Dropping oil prices are still on the horizon, including a spiral downward this week, landing (at the time of this writing) at $31.41 a barrel (Brent Crude was down to 31.56), a new 12 year low. Last year when this topic would come up on our Facebook page, the possibility was suggested (Goldman Sachs analysts) that oil could slip as low as 20.00/a barrel. Not many believed it but it seems as if that may actually come to pass. If you believe everything you read, this latest dip has to do with the volatility in Chinese markets. Either way it doesn’t make much of a difference for the people directly affected by this latest plunge in prices.
As of this morning, the active rig count for North Dakota is 54. Compare that with last year at this time, it was 156.
We are now at the point that I spoke about several years ago. When we first arrived in North Dakota in 2012 things were fierce. Every day people were lined up at the public parks sleeping in their cars because while the opportunities were good, the housing situation was dismal. The hours were long (as in 80, 90, 100 and more per week) but most hard working people didn’t object because that’s simply what it took to be successful. From a personal standpoint, we worked the hours. We paid $40,000 a year to rent a dismal home that the owners did not care to maintain. We got involved in the community and our businesses. Along with all the problems that came with our move, we saw the beauty of North Dakota.
Just a short time later in 2014 we decided we wanted to put some permanent roots down. We wanted to invest in a home. Not to flip later but to keep. Something to cultivate and make our own so we could feel finally that we were a real part of North Dakota, not just someone who came in to be exhausted by never ending demands while our landlord held out their greedy little hands every month. If we were going to be exhausted from the time we put in every week, we wanted it to be in our own home. We were pre-approved and decided on an amount that we were comfortable with. One that we felt we could sustain if one of us lost our job. We were excited.
It didn’t last long. Realtor’s wanted to show us houses way out of our price range, continually tried to sell us more than we wanted. It didn’t take long to realize why. There were no houses available in our decided budget. No real houses anyway. I refuse to pay 300,000 for what amounts to a trailer. We even approached a few home owners who were trying to sell on their own. I would later realize was a red flag. They are asking for a very high amount but don’t want to pay the commission? We wanted to see if they would come down to a reasonable amount. They were all self-professed professionals it seems and knew exactly what their home was worth.
Later I would feel vindicated when every one of those home owners would later contact us to say they had reconsidered and would not accept our earlier offer because surprise, their home didn’t sell. No thanks.
So this brings me back to my earlier point. What incentive was made to keep families here? What has the local government done to encourage a new generation of people to lay down roots and stay. Nothing lasts forever and what comes up must come down (sorry for the clique). It makes sense that many of those people coming that came seeking an economic opportunity would go have to go back home. What other choice do they have? The sad reality is that there was a huge opportunity to convert people to the North Dakota way. I feel like not only was this opportunity missed but it was flatly ignored by so many who could have made a difference. Plenty of people agree with my view on this but the ones that have been in a position to speak out and make a difference either did little or didn’t care.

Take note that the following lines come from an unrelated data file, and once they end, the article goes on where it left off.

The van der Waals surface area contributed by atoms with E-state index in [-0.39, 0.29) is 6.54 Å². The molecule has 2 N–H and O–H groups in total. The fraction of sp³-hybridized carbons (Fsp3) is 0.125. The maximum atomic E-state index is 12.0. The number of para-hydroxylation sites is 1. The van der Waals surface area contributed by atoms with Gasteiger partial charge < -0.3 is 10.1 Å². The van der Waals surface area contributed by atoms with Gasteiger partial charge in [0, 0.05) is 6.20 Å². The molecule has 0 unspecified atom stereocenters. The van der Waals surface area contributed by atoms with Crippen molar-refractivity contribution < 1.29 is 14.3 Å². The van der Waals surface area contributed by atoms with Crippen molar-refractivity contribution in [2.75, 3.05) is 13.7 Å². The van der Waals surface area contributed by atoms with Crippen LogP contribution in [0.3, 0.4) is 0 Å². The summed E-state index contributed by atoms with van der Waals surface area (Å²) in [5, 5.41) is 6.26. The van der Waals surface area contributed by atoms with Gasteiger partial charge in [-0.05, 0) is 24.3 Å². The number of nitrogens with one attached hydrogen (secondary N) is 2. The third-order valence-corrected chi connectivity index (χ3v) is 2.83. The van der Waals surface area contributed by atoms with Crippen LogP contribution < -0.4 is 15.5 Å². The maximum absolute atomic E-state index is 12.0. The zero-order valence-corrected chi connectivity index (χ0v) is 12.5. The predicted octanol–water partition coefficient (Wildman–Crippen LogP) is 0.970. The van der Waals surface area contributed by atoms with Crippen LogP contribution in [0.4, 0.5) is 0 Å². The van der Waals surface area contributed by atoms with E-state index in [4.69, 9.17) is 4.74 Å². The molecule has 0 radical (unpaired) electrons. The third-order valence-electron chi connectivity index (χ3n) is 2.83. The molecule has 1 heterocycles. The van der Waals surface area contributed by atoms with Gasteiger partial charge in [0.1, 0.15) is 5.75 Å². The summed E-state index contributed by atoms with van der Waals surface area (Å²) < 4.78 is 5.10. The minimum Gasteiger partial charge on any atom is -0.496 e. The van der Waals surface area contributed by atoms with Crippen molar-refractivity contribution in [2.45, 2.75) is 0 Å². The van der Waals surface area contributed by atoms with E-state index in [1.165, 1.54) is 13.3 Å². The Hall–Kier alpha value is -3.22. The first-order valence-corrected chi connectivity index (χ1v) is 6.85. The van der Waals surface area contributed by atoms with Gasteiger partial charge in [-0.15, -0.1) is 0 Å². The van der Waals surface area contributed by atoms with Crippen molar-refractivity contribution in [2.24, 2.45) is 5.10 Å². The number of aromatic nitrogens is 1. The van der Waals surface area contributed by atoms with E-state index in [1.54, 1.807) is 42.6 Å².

So things are falling, and not just the price of oil. Housing is dropping quickly. You can smell desperation from the rental offices. It wafts out in waves. Some threaten current lease holders while wooing new potential renters with seemingly unbelievable deals to get them to sign. All this while people who actually did pay those outrageous housing prices are finding it hard to keep up with payments now that their hours are gone or they had to suddenly find a new, lower paying job. What about those who find work but there is no temporary housing to live in because the city (ahem with conflicts of interest in this regard) has decided that man camps should no longer be allowed in Williston. Genius.
I have watched comments closely on other websites and social media. There are those that would tell you this is a good thing that they want their town back. They don’t mind everyone leaving so they can get back to the way things used to be. My response to that is, you can never go home again. It won’t go back to the way it was. Not if you want businesses to keep running and people to keep feeding their families. There has been a lot of infrastructure work done in the last few years and much is still planned. You need people to build, use and operate these things. Wishing for people to lose their livelihood, their homes and their ability to feed their families is not the North Dakotan way.
Maybe instead of the Boomtown slogan that was adopted, the city might consider something that appeals to people in a more permanent way, not something temporary. Boomtown’s never last.